So why not at least couch the thin story in Shakespearean theater and thought? How come the preoccupation with all this modern dancing and painting and international intrigue and sexual energy and George and Ira Gershwin’s bawdy score and Bob Crowley set pieces that capture the landscape from every conceivable angle and stuff? Because it’s postwar Paris, man, that’s how come — the grand old city was bursting at the core with a renewed sense of itself, loopy with the libertine values that only art can convey.

Director/choreographer Christopher Wheeldon and dance arranger Sam Davis have thus guessed correctly at all turns as the cast squeezes every drop from each pirouette and fouetté. McGee Maddox’s Jerry and Sara Esty’s Lise are delights to behold amid their chemistry and actorial values; the 35-member cast carries out its collaborative moves virtually without fault.

Lise Dassin and Milo Davenport (Sara Esty, left, and Emily Ferranti) talk about guy stuff, much to Lise’s chagrin.

Emily Ferranti’s Milo Davenport has a funny siren side as she chases after Jerry, while Gayton Scott’s prissy Madame Baurel expects perfection from everyone but herself. Nick Spangler’s Henri Baurel and Stephen Brower’s Hochberg are as good eggs as you’ll find, their attention lapses no match for their affection for Jerry. (I wish I could effuse about the actors the way I’ve done the dancers, but the story just isn’t there.)

Ryan Steele will play Jerry the matinee of Sept. 9 and the evening of Sept. 10. Leigh-Ann Esty will step into Lise for the Sept. 10 matinee.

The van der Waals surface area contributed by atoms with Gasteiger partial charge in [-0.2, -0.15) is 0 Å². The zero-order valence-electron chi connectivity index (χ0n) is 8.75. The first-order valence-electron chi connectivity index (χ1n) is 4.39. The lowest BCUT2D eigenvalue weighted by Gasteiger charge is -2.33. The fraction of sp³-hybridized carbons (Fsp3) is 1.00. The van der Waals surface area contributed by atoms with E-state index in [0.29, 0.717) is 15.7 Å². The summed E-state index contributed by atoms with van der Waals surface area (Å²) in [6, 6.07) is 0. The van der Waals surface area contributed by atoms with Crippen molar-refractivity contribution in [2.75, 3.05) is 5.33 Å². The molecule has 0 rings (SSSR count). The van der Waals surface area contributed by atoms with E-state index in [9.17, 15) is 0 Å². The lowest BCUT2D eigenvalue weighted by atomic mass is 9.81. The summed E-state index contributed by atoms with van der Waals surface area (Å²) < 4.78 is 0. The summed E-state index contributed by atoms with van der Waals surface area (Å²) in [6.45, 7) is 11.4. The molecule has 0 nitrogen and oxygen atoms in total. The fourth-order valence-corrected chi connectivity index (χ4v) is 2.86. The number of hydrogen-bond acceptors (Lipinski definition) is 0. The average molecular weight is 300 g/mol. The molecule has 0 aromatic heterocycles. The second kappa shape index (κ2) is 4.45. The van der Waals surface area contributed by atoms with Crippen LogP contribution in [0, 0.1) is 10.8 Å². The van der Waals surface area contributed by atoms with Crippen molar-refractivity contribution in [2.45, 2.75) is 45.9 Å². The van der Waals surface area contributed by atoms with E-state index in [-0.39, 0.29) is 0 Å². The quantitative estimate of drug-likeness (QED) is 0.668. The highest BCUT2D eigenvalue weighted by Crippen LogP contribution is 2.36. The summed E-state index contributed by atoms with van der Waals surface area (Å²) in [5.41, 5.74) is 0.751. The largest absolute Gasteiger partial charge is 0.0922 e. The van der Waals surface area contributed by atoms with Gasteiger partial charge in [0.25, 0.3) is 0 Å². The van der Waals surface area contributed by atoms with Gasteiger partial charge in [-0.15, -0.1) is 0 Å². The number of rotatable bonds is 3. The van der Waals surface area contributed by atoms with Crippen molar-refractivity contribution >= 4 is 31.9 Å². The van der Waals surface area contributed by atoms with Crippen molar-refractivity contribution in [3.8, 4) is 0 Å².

You’ll have no trouble recognizing the story’s staple tunes, such as “I Got Rhythm,” “’S Wonderful” and “They Can’t Take That Away from Me,” under music director David Andrews Rogers. The rest of the tech is perfectly fine, as befits a danse magnificat like this one.

A couple years ago, people a lot better than me felt the same way about this show. It won a Best Choreography nod among its four Tony Awards in 2015 — and while that means very little over 30-plus centuries, it does touch on another part of Davies’ observation. According to his calculation, Southern California is enjoying the prime of its artistic life right about now. With Broadway San Diego’s ferocious explosion of bodies and the exquisite visual communication they represent, it’s hard to disagree. My, oh my.

This review is based on the media night performance of Sept. 6. An American in Paris: a New Musical runs through Sept. 10 at Civic Theatre, 1100 Third Ave. Downtown. $22-$150. 619-570-1100, broadwaysd.com.

Photo of Broadway/San Diego
Broadway/San Diego
Work Civic Theatre 1100 Third Avenue San Diego CA 92101 Work Balboa Theatre 868 Fourth Avenue San Diego CA 92101 Work Phone: 619-570-1100 Website: Broadway/San Diego website
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Martin Jones Westlin

Martin Jones Westlin

Martin Jones Westlin, principal at editorial consultancy Words Are Not Enough and La Jolla Village News editor emeritus, has been a theater critic and editor/writer for 25 of his 47 years... More...